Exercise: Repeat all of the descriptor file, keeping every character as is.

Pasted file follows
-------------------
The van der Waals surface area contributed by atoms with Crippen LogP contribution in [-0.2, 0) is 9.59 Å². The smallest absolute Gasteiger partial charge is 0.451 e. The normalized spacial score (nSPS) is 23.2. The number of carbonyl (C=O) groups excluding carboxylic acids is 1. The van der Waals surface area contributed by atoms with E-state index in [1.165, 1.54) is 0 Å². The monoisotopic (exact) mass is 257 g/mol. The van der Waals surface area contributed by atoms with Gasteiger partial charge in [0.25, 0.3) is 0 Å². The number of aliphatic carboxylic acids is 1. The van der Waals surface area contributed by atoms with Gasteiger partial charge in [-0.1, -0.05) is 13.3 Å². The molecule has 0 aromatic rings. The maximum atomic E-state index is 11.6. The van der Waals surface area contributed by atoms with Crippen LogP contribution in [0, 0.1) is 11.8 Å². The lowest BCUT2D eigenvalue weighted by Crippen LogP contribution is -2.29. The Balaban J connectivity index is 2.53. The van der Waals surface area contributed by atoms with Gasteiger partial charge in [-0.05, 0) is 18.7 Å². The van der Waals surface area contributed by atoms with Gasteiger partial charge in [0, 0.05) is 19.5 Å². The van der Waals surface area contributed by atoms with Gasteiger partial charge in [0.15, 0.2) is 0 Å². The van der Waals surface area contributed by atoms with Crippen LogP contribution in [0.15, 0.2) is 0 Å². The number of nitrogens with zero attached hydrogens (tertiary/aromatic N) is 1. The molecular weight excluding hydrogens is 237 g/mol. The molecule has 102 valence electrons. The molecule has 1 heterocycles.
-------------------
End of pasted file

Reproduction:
The van der Waals surface area contributed by atoms with Crippen LogP contribution in [-0.2, 0) is 9.59 Å². The smallest absolute Gasteiger partial charge is 0.451 e. The normalized spacial score (nSPS) is 23.2. The number of carbonyl (C=O) groups excluding carboxylic acids is 1. The van der Waals surface area contributed by atoms with E-state index in [1.165, 1.54) is 0 Å². The monoisotopic (exact) mass is 257 g/mol. The van der Waals surface area contributed by atoms with Gasteiger partial charge in [0.25, 0.3) is 0 Å². The number of aliphatic carboxylic acids is 1. The van der Waals surface area contributed by atoms with Gasteiger partial charge in [-0.1, -0.05) is 13.3 Å². The molecule has 0 aromatic rings. The maximum atomic E-state index is 11.6. The van der Waals surface area contributed by atoms with Crippen LogP contribution in [0, 0.1) is 11.8 Å². The lowest BCUT2D eigenvalue weighted by Crippen LogP contribution is -2.29. The Balaban J connectivity index is 2.53. The van der Waals surface area contributed by atoms with Gasteiger partial charge in [-0.05, 0) is 18.7 Å². The van der Waals surface area contributed by atoms with Gasteiger partial charge in [0, 0.05) is 19.5 Å². The van der Waals surface area contributed by atoms with Gasteiger partial charge in [0.15, 0.2) is 0 Å². The van der Waals surface area contributed by atoms with Crippen LogP contribution in [0.15, 0.2) is 0 Å². The number of nitrogens with zero attached hydrogens (tertiary/aromatic N) is 1. The molecular weight excluding hydrogens is 237 g/mol. The molecule has 102 valence electrons. The molecule has 1 heterocycles.